Perceived Responsibility and Stressfulness Among College Students in the United States and Japan

Kanako Taku, Atsushi Oshio, Whitney Dominick

Research output: Contribution to journalArticle

Abstract

This study tested how the patterns of stressfulness would be associated with perceptions of a stressful event. Undergraduates in the United States and Japan reported their stressful event and retrospectively rated the stressfulness when the event happened and at the survey point. Results using cluster analyses demonstrated three patterns: Recovery, Chronic, and Low Stress. Multiple logistic regression analyses showed that only Japanese students who perceived others as being responsible for their event were more likely to be in the Chronic group. Results may reflect collectivistic and individualistic cultural orientations and suggest that culture plays a role in the perceptions of stressfulness.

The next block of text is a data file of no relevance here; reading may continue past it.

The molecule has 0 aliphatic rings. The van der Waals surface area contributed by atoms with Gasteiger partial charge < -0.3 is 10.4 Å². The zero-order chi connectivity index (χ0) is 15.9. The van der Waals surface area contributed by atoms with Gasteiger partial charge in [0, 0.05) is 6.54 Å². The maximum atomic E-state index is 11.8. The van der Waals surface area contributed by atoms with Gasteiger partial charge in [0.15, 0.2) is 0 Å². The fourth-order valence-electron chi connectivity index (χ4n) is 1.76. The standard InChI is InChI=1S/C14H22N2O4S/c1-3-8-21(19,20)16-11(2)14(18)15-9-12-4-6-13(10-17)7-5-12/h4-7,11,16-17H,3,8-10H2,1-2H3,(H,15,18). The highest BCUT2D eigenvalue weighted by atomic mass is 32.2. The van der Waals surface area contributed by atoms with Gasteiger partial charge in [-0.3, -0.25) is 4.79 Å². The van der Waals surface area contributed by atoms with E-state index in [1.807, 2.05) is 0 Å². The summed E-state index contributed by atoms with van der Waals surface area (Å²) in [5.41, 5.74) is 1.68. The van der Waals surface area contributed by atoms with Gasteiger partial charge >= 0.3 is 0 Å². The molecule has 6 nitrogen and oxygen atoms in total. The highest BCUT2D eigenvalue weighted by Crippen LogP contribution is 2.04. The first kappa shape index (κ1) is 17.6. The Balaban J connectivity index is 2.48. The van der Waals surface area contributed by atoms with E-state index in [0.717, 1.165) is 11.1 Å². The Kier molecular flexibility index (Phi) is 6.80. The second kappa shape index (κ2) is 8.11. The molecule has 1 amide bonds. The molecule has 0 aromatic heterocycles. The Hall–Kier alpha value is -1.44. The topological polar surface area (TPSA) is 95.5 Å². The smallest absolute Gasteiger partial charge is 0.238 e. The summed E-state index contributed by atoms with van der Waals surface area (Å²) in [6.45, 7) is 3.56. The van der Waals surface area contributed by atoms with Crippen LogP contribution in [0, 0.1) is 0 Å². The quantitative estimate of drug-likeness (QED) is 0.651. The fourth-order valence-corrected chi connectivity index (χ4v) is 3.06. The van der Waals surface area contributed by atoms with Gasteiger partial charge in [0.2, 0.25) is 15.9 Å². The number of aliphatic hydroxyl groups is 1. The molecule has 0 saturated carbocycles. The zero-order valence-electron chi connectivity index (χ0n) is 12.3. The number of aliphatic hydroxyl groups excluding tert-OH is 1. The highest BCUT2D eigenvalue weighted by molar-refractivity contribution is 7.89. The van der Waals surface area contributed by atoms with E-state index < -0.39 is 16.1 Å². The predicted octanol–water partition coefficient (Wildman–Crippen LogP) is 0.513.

Original languageEnglish
JournalJournal of Loss and Trauma
DOIs
Publication statusAccepted/In press - 2019 Jan 1

Keywords

  • closure
  • culture
  • locus of control
  • Perceived stressfulness
  • responsibility

ASJC Scopus subject areas

  • Social Psychology
  • Phychiatric Mental Health
  • Social Sciences (miscellaneous)
  • Psychiatry and Mental health

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